Date of Award


Document Type


Degree Name

Master of Science in Cost Analysis


Department of Systems Engineering and Management

First Advisor

Jeffrey S. Smith, PhD


The cost of the current Department of Defense (DoD) defined-benefit retirement plan has long been a source of consternation within Congress and the DoD (Freedberg, 1999:35). Billed as being too costly in the private sector, many firms have elected to switch from defined benefit plans to defined contribution plans, most often a 401K retirement plan (Chassen, 1990:18). This thesis attempts to capture the effect of the current military retirement plan on rates of retention. The goal of this study is to be used as a tool should the Department of Defense decide to move from a defined-benefit plan to a defined-contribution plan. Previous studies (e.g., Asch et al., 1998) have explored different methods in comparing various retirement systems, largely based on organizations meeting their retention and performance goals. The model introduced in this study will test the extent to which the rate of return associated with the current military retirement system influences the organization’s retention goals while simultaneously helping the individual meet his or her long-term financial security goals.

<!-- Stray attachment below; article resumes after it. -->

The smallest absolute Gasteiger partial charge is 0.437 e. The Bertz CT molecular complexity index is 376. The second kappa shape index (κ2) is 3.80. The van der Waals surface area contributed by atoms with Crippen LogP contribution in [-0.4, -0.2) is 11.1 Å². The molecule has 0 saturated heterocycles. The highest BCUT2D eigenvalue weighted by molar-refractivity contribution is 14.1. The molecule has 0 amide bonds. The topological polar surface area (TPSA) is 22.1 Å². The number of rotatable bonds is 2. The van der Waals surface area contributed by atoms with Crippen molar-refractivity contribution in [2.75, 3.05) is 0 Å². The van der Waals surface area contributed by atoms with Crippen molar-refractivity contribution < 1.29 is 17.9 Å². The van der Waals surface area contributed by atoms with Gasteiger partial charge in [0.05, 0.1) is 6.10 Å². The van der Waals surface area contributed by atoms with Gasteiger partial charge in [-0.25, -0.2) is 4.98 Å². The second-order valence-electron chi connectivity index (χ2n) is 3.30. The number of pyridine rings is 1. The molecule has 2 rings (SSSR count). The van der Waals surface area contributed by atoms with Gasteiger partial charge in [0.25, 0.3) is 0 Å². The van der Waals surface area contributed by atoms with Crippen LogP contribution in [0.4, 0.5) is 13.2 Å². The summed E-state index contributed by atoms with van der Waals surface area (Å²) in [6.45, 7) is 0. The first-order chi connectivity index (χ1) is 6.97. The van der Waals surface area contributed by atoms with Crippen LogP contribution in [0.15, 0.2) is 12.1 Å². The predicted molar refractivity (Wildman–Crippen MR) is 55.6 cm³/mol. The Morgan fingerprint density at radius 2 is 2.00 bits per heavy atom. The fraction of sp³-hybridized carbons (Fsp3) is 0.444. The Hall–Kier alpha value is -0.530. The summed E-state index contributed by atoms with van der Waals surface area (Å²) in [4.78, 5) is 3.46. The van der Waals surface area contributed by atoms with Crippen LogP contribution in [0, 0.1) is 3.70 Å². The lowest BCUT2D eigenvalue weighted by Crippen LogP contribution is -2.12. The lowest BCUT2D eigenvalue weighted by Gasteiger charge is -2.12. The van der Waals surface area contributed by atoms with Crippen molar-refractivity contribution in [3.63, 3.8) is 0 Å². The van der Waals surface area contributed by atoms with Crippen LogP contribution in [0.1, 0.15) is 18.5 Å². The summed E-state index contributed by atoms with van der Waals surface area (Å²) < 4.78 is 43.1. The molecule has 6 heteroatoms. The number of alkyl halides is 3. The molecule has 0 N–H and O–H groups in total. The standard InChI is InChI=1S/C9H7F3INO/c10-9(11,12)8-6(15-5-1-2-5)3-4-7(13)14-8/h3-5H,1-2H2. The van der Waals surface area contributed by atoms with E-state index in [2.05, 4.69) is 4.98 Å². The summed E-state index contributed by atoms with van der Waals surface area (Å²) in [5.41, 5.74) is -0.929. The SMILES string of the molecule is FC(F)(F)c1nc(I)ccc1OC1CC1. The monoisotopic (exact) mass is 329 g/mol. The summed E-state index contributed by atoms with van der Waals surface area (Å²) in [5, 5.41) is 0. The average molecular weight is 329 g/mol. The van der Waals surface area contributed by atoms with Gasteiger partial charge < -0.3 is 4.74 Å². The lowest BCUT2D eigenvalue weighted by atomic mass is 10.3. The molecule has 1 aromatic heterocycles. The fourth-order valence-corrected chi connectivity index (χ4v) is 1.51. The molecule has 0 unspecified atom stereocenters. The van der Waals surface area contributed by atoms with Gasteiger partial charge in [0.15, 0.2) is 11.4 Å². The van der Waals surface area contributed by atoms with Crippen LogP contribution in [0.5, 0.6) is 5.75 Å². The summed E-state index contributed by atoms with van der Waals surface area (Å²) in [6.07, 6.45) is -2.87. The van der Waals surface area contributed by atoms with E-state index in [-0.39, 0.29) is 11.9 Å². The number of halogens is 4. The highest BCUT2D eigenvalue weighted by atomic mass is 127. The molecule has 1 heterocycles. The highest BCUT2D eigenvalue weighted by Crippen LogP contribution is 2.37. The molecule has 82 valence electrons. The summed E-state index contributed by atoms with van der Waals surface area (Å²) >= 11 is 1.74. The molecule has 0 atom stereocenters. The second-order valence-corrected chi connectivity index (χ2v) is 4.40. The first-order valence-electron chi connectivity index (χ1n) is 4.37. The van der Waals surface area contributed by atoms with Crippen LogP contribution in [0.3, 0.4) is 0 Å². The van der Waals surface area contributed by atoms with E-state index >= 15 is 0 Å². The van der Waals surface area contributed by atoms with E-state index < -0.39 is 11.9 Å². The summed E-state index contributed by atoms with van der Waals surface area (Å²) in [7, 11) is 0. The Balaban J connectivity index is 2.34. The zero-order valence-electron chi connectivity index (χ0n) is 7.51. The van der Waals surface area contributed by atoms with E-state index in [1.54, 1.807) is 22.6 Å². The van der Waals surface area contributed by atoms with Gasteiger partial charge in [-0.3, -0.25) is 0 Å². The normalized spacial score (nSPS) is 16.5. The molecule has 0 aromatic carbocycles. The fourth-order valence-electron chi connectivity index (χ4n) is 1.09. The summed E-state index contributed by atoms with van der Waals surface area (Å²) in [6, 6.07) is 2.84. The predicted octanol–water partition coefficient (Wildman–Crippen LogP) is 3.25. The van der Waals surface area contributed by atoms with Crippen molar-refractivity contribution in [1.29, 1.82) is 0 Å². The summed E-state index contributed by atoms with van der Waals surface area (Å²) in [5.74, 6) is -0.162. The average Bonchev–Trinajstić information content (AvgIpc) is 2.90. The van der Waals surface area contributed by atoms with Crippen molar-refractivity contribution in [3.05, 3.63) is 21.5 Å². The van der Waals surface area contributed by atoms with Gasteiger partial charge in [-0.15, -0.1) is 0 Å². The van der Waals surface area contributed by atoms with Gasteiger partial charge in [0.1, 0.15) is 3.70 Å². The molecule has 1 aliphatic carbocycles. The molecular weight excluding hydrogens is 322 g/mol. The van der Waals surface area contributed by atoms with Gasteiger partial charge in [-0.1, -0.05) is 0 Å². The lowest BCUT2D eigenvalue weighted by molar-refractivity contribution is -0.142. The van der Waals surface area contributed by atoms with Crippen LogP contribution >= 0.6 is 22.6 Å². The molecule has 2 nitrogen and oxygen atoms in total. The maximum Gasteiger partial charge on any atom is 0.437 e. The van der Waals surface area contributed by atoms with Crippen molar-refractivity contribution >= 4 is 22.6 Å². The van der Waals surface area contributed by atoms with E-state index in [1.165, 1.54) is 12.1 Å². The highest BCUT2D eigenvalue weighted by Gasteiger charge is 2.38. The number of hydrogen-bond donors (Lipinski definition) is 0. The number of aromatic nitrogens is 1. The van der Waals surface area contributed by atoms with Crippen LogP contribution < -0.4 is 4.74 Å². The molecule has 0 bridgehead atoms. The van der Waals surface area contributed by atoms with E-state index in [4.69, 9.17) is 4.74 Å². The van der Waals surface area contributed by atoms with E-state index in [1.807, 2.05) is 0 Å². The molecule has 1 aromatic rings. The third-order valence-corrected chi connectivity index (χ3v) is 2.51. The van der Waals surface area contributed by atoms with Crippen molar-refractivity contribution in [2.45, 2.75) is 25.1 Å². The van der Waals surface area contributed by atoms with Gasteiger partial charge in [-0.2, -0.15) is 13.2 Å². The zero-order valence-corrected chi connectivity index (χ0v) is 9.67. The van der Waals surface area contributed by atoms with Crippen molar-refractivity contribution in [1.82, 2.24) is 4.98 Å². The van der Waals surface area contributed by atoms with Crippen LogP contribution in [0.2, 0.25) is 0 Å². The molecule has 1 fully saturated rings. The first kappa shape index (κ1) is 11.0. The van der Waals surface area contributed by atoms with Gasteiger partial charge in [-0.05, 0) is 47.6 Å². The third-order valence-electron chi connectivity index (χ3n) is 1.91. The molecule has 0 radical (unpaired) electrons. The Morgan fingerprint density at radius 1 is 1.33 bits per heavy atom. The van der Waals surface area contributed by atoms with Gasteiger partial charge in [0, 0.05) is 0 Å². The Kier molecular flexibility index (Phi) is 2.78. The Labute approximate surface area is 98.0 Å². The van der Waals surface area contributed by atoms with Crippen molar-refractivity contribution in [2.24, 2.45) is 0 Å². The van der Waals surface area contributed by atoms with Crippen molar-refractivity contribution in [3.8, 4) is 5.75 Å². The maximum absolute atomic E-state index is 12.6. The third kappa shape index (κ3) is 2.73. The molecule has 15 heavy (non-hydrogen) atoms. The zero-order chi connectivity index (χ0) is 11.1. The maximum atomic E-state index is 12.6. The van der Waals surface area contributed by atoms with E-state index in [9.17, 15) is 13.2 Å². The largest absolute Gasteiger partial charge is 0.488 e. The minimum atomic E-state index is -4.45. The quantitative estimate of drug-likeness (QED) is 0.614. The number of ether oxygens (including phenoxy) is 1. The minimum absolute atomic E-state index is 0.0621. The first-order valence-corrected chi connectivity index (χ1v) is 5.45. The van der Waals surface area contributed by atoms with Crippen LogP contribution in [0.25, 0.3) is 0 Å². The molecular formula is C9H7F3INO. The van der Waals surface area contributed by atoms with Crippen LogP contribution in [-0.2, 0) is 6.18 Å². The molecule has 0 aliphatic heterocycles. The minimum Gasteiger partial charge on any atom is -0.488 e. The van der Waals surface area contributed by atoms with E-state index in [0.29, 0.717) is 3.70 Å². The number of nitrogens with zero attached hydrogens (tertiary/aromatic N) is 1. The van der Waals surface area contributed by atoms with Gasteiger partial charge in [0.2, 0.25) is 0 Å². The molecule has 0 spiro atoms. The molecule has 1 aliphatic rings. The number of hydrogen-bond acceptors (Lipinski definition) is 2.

AFIT Designator